Digital Currency to Replace Banks?

Conventional banking has been in the media in a whole new way since the invention of Bitcoin technology. The banking system has been bailed out by the government and now many wonder just how long that bail out will last as Bitcoin and other digital currencies could be replacing regular currency for good. 

Digital currencies could disrupt the ability of central banks to exercise control over the economy or issue money should the technology scale, the Bank for International Settlements (BIS) said in a new report released today.

The BIS, a financial entity cooperatively owned by the world’s central banks, said that it has been looking at the technology as early as November 2013, and in February of this year the Committee on Payments and Market Infrastructures (CPMI) asked a working group to draft the report it published today.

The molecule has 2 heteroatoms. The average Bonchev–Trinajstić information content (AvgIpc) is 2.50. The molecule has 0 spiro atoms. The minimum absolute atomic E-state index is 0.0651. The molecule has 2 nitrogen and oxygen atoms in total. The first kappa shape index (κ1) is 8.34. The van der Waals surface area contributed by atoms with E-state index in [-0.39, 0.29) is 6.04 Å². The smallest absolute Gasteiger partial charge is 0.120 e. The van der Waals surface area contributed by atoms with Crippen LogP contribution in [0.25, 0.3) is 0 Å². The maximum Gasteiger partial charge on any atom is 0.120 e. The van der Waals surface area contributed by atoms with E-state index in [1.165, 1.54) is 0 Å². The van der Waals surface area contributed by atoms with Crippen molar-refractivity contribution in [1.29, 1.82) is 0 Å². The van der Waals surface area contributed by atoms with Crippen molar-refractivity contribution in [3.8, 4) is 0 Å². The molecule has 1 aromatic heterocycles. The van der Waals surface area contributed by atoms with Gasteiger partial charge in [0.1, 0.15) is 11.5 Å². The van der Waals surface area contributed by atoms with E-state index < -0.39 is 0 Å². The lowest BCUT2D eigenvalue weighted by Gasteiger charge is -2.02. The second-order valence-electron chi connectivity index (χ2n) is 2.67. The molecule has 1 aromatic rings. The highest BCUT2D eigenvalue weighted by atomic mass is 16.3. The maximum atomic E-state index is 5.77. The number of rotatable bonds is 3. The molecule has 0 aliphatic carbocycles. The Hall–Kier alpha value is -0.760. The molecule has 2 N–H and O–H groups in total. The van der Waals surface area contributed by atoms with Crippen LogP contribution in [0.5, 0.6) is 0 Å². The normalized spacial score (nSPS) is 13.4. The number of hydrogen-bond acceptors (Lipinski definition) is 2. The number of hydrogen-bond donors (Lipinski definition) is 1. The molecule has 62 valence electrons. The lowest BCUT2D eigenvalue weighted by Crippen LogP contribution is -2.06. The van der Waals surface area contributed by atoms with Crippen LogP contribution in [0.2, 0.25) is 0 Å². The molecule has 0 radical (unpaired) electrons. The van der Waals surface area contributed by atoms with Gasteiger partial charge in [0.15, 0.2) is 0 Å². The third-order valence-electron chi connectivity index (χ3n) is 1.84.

The report outlines how digital currencies like bitcoin as well as its underlying decentralized ledger, the blockchain, could impact central banks and the broader global financial system.

While stressing that such outcomes are incumbent on “widespread adoption”, the BIS paints a possible future in which its ability to conduct monetary policy, assess the flow of money or even generate revenue on the currency it issues becomes limited.

As the report notes:

“A widespread substitution of banknotes with digital currencies could lead to a decline in central bank non-interest paying liabilities. This, in turn, could lead central banks to substitute interest paying liabilities, reduce their balance sheets, or both. The result could be a reduction in central bank earnings that constitute central bank seigniorage revenue.”

The ability of central banks to gather data on money aggregates, or measurements of the money supply, could also be hampered should digital currency use become widespread.

“Significant expansion of digital currencies could also raise a number of technical issues regarding the appropriate definition of monetary aggregates, especially if the digital currencies were not denominated in the sovereign currency,” the report notes. “In a monetary policy regime heavily focused on the growth of monetary aggregates, such measurement difficulties could create some complications for monetary policy implementation.”

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